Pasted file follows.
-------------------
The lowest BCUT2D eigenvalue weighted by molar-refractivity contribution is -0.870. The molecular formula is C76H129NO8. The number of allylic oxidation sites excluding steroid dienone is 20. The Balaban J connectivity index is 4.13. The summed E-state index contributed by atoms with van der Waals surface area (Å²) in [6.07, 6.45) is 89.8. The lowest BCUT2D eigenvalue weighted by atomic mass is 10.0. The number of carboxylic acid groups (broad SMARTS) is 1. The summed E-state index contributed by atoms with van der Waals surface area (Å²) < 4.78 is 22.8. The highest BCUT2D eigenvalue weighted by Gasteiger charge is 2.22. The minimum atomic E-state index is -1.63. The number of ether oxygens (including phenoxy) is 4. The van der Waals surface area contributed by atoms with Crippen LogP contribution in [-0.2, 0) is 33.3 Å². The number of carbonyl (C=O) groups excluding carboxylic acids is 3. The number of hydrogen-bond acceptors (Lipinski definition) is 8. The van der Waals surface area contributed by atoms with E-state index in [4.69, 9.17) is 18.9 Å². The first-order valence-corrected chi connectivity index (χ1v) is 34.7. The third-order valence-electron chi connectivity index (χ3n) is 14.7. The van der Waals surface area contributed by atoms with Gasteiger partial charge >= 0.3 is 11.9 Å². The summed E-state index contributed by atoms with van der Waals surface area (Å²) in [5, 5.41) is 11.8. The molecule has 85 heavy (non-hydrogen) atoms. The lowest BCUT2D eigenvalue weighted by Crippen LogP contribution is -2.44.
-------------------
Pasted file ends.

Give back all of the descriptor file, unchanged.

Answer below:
The lowest BCUT2D eigenvalue weighted by molar-refractivity contribution is -0.870. The molecular formula is C76H129NO8. The number of allylic oxidation sites excluding steroid dienone is 20. The Balaban J connectivity index is 4.13. The summed E-state index contributed by atoms with van der Waals surface area (Å²) in [6.07, 6.45) is 89.8. The lowest BCUT2D eigenvalue weighted by atomic mass is 10.0. The number of carboxylic acid groups (broad SMARTS) is 1. The summed E-state index contributed by atoms with van der Waals surface area (Å²) < 4.78 is 22.8. The highest BCUT2D eigenvalue weighted by Gasteiger charge is 2.22. The minimum atomic E-state index is -1.63. The number of ether oxygens (including phenoxy) is 4. The van der Waals surface area contributed by atoms with Crippen LogP contribution in [-0.2, 0) is 33.3 Å². The number of carbonyl (C=O) groups excluding carboxylic acids is 3. The number of hydrogen-bond acceptors (Lipinski definition) is 8. The van der Waals surface area contributed by atoms with E-state index in [4.69, 9.17) is 18.9 Å². The first-order valence-corrected chi connectivity index (χ1v) is 34.7. The third-order valence-electron chi connectivity index (χ3n) is 14.7. The van der Waals surface area contributed by atoms with Gasteiger partial charge >= 0.3 is 11.9 Å². The summed E-state index contributed by atoms with van der Waals surface area (Å²) in [5, 5.41) is 11.8. The molecule has 85 heavy (non-hydrogen) atoms. The lowest BCUT2D eigenvalue weighted by Crippen LogP contribution is -2.44.